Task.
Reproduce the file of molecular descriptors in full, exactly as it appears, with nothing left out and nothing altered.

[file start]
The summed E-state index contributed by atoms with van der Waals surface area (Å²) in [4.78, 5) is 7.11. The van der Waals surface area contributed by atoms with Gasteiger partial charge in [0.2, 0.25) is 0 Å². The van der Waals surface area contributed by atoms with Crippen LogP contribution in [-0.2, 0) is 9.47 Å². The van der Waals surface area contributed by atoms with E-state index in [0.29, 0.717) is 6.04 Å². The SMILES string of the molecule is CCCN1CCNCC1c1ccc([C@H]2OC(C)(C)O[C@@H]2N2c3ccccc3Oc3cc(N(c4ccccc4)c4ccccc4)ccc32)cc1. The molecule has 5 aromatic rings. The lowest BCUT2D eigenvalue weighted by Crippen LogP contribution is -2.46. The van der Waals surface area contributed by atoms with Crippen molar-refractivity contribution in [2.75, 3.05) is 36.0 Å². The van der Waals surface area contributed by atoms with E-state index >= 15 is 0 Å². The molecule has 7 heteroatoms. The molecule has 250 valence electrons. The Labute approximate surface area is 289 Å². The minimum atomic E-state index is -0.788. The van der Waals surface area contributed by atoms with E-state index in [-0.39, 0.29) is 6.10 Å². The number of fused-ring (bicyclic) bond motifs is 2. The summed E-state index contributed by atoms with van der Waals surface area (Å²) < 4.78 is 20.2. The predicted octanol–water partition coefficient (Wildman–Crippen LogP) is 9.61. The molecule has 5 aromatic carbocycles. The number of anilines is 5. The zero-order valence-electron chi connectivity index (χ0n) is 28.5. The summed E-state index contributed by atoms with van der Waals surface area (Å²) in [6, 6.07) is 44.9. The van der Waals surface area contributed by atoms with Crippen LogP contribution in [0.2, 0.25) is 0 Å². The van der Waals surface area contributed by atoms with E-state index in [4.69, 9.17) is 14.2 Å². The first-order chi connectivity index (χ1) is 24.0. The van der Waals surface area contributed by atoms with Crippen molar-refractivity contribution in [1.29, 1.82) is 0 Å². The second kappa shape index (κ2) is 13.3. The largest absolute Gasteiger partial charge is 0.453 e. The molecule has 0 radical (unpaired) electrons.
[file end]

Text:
The summed E-state index contributed by atoms with van der Waals surface area (Å²) in [4.78, 5) is 7.11. The van der Waals surface area contributed by atoms with Gasteiger partial charge in [0.2, 0.25) is 0 Å². The van der Waals surface area contributed by atoms with Crippen LogP contribution in [-0.2, 0) is 9.47 Å². The van der Waals surface area contributed by atoms with E-state index in [0.29, 0.717) is 6.04 Å². The SMILES string of the molecule is CCCN1CCNCC1c1ccc([C@H]2OC(C)(C)O[C@@H]2N2c3ccccc3Oc3cc(N(c4ccccc4)c4ccccc4)ccc32)cc1. The molecule has 5 aromatic rings. The lowest BCUT2D eigenvalue weighted by Crippen LogP contribution is -2.46. The van der Waals surface area contributed by atoms with Crippen molar-refractivity contribution in [2.75, 3.05) is 36.0 Å². The van der Waals surface area contributed by atoms with E-state index >= 15 is 0 Å². The molecule has 7 heteroatoms. The molecule has 250 valence electrons. The Labute approximate surface area is 289 Å². The minimum atomic E-state index is -0.788. The van der Waals surface area contributed by atoms with E-state index in [-0.39, 0.29) is 6.10 Å². The number of fused-ring (bicyclic) bond motifs is 2. The summed E-state index contributed by atoms with van der Waals surface area (Å²) < 4.78 is 20.2. The predicted octanol–water partition coefficient (Wildman–Crippen LogP) is 9.61. The molecule has 5 aromatic carbocycles. The number of anilines is 5. The zero-order valence-electron chi connectivity index (χ0n) is 28.5. The summed E-state index contributed by atoms with van der Waals surface area (Å²) in [6, 6.07) is 44.9. The van der Waals surface area contributed by atoms with Crippen LogP contribution in [0.2, 0.25) is 0 Å². The van der Waals surface area contributed by atoms with E-state index in [4.69, 9.17) is 14.2 Å². The first-order chi connectivity index (χ1) is 24.0. The van der Waals surface area contributed by atoms with Crippen molar-refractivity contribution in [1.29, 1.82) is 0 Å². The second kappa shape index (κ2) is 13.3. The largest absolute Gasteiger partial charge is 0.453 e. The molecule has 0 radical (unpaired) electrons.